Women with physical disability in pregnancy resident education: a national survey as a needs assessment for curriculum improvement in obstetrics and gynaecology in Canada

BMJ Open. 2019 Jul 9;9(7):e024505. doi: 10.1136/bmjopen-2018-024505.

Abstract

Objectives: To explore the current status to which Canadian obstetrics and gynaecology (Ob-Gyn) programmes teach residents about pregnancy in patients with physical disabilities, and to assess the level of interested in providing formal education sessions in this field. This study also assesses the residents' perception of their knowledge and their comfort level caring for women with physical disabilities (WWPD), which will further determine the need for incorporation of this topic into the residency curriculum.

Design: Cross-sectional survey.

Setting: All Canadian English accredited Ob-Gyn residency programmes.

Participants: Programme directors and residents.

Main outcome measures: The current self-reported education and exposure Canadian Ob-Gyn residents have surrounding WWPD in pregnancy, and if there is an interest in further education in this area.

Methods: An online survey was developed and distributed to all Canadian English accredited Ob-Gyn residency programme directors and residents. Answers were collected over a 2-month period in 2017, which consisted of an initial email and two email reminders. Questions were in three key areas: demographic characteristics, knowledge gap and level of interest in a formal method of education.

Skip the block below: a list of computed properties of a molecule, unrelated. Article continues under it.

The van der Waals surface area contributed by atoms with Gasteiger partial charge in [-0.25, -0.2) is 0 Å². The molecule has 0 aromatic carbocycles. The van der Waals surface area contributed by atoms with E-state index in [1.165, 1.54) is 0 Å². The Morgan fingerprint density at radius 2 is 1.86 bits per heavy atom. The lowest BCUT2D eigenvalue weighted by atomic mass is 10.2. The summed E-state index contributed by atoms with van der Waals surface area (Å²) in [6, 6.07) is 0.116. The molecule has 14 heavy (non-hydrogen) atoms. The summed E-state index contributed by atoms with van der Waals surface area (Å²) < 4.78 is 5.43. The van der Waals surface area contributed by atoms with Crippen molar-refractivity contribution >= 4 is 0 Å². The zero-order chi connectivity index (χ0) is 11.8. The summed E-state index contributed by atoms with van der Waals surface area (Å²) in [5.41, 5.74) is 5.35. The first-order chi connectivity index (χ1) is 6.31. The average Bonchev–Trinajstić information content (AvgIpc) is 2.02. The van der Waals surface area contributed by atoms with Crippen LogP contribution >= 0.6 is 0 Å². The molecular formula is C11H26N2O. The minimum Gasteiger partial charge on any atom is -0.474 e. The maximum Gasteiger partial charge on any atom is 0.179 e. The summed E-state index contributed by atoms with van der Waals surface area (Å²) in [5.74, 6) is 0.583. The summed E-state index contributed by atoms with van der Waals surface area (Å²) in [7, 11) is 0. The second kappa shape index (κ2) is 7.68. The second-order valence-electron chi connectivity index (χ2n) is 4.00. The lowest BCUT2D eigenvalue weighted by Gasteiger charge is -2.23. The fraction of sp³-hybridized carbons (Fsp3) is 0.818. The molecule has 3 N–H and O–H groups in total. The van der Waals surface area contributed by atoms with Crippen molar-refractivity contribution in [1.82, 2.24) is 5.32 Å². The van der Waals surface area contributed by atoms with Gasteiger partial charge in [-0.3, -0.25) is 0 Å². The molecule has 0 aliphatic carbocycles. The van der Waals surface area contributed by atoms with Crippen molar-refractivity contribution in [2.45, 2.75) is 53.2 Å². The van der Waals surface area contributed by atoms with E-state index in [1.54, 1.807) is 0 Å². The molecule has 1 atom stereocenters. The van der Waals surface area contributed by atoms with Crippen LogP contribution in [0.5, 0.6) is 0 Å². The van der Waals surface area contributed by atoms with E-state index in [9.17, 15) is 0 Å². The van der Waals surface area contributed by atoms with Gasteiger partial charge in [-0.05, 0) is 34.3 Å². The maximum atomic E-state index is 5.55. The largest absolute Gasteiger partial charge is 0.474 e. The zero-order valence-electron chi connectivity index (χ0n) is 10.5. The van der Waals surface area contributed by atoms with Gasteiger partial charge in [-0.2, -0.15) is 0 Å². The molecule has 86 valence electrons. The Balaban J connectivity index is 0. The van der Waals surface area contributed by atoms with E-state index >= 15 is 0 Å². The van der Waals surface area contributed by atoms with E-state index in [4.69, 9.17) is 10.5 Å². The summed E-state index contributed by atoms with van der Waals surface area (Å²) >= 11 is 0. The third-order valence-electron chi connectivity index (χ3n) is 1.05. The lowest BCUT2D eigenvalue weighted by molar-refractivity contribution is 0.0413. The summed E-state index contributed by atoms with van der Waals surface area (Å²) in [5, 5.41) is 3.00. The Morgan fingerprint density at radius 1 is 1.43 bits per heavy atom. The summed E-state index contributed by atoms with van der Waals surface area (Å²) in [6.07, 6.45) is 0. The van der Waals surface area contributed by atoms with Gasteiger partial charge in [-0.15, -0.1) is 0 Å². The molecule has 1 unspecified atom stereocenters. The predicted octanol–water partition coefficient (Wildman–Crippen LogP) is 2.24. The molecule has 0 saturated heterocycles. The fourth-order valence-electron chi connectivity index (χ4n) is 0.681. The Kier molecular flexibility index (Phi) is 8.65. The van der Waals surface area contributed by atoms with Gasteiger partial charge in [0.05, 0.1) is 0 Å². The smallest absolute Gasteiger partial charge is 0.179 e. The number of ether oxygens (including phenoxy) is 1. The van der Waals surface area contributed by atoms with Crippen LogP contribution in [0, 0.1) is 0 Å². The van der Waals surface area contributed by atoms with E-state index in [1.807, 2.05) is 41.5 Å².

Results: Eighty-four residents and nine programme directors participated in the surveys. Eighty-six per cent of residents and all programme directors responded that there are no formal scheduled training sessions on WWPD as part of the residency curriculum. Two-thirds of the residents reported being uncomfortable with the management issues surrounding a woman with a disability in pregnancy. A vast majority of residents (91.67%) and all programme directors have an interest in incorporating this topic into the residency curriculum to meet the need of pregnant women with disabilities.

Conclusions: This survey indicated that there is both a need for and interest in education in the area of pregnancy and physical disability in the Canadian Ob-Gyn residency programme. This information suggests that the development of educational materials in this area should be considered to address an unmet need with the ultimate goal of improving the care provided to WWPD in pregnancy. Future projects in this area should focus on content development taking into account the CanMEDS and competency-based medical education framework.

Keywords: curriculum; needs assessment; physical disability; pregnancy; resident education.

MeSH terms

  • Attitude of Health Personnel
  • Canada
  • Clinical Competence
  • Cross-Sectional Studies
  • Curriculum
  • Disabled Persons*
  • Female
  • Gynecology / education*
  • Humans
  • Internship and Residency
  • Needs Assessment / statistics & numerical data*
  • Obstetrics / education*
  • Pregnancy*